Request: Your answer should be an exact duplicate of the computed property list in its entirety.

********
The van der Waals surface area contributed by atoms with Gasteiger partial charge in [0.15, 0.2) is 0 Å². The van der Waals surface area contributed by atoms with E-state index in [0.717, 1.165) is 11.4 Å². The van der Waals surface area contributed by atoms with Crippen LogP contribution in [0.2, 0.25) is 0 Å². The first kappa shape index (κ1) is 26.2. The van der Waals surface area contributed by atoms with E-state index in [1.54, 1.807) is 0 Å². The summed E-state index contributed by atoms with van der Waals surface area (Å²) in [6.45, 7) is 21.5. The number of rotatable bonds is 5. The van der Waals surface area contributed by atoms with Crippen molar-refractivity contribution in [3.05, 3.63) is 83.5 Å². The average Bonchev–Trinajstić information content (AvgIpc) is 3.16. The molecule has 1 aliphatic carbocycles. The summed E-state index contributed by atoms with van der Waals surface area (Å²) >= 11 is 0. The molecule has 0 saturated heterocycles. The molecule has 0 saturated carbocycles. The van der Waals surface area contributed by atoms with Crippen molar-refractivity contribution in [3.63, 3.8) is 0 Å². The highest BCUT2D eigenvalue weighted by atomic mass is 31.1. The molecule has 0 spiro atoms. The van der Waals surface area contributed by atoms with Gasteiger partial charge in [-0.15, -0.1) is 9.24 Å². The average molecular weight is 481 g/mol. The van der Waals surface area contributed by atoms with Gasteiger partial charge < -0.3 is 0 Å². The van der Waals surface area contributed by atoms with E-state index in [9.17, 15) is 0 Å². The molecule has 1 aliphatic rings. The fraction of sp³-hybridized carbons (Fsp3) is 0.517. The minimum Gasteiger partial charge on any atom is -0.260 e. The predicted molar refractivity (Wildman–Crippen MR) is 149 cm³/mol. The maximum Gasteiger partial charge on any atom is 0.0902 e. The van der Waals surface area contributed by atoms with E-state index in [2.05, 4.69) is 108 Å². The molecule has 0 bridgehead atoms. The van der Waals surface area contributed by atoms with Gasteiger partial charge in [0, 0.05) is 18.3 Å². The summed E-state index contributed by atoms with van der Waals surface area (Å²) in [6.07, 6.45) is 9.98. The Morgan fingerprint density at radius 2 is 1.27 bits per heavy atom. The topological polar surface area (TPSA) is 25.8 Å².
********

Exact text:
The van der Waals surface area contributed by atoms with Gasteiger partial charge in [0.15, 0.2) is 0 Å². The van der Waals surface area contributed by atoms with E-state index in [0.717, 1.165) is 11.4 Å². The van der Waals surface area contributed by atoms with Crippen LogP contribution in [0.2, 0.25) is 0 Å². The first kappa shape index (κ1) is 26.2. The van der Waals surface area contributed by atoms with E-state index in [1.54, 1.807) is 0 Å². The summed E-state index contributed by atoms with van der Waals surface area (Å²) in [6.45, 7) is 21.5. The number of rotatable bonds is 5. The van der Waals surface area contributed by atoms with Crippen molar-refractivity contribution in [3.05, 3.63) is 83.5 Å². The average Bonchev–Trinajstić information content (AvgIpc) is 3.16. The molecule has 1 aliphatic carbocycles. The summed E-state index contributed by atoms with van der Waals surface area (Å²) >= 11 is 0. The molecule has 0 saturated heterocycles. The molecule has 0 saturated carbocycles. The van der Waals surface area contributed by atoms with Crippen molar-refractivity contribution in [3.63, 3.8) is 0 Å². The highest BCUT2D eigenvalue weighted by atomic mass is 31.1. The molecule has 0 spiro atoms. The van der Waals surface area contributed by atoms with Gasteiger partial charge in [-0.15, -0.1) is 9.24 Å². The average molecular weight is 481 g/mol. The van der Waals surface area contributed by atoms with Gasteiger partial charge < -0.3 is 0 Å². The van der Waals surface area contributed by atoms with E-state index in [9.17, 15) is 0 Å². The molecule has 1 aliphatic rings. The fraction of sp³-hybridized carbons (Fsp3) is 0.517. The minimum Gasteiger partial charge on any atom is -0.260 e. The predicted molar refractivity (Wildman–Crippen MR) is 149 cm³/mol. The maximum Gasteiger partial charge on any atom is 0.0902 e. The van der Waals surface area contributed by atoms with E-state index in [2.05, 4.69) is 108 Å². The molecule has 0 bridgehead atoms. The van der Waals surface area contributed by atoms with Gasteiger partial charge in [0, 0.05) is 18.3 Å². The summed E-state index contributed by atoms with van der Waals surface area (Å²) in [6.07, 6.45) is 9.98. The Morgan fingerprint density at radius 2 is 1.27 bits per heavy atom. The topological polar surface area (TPSA) is 25.8 Å².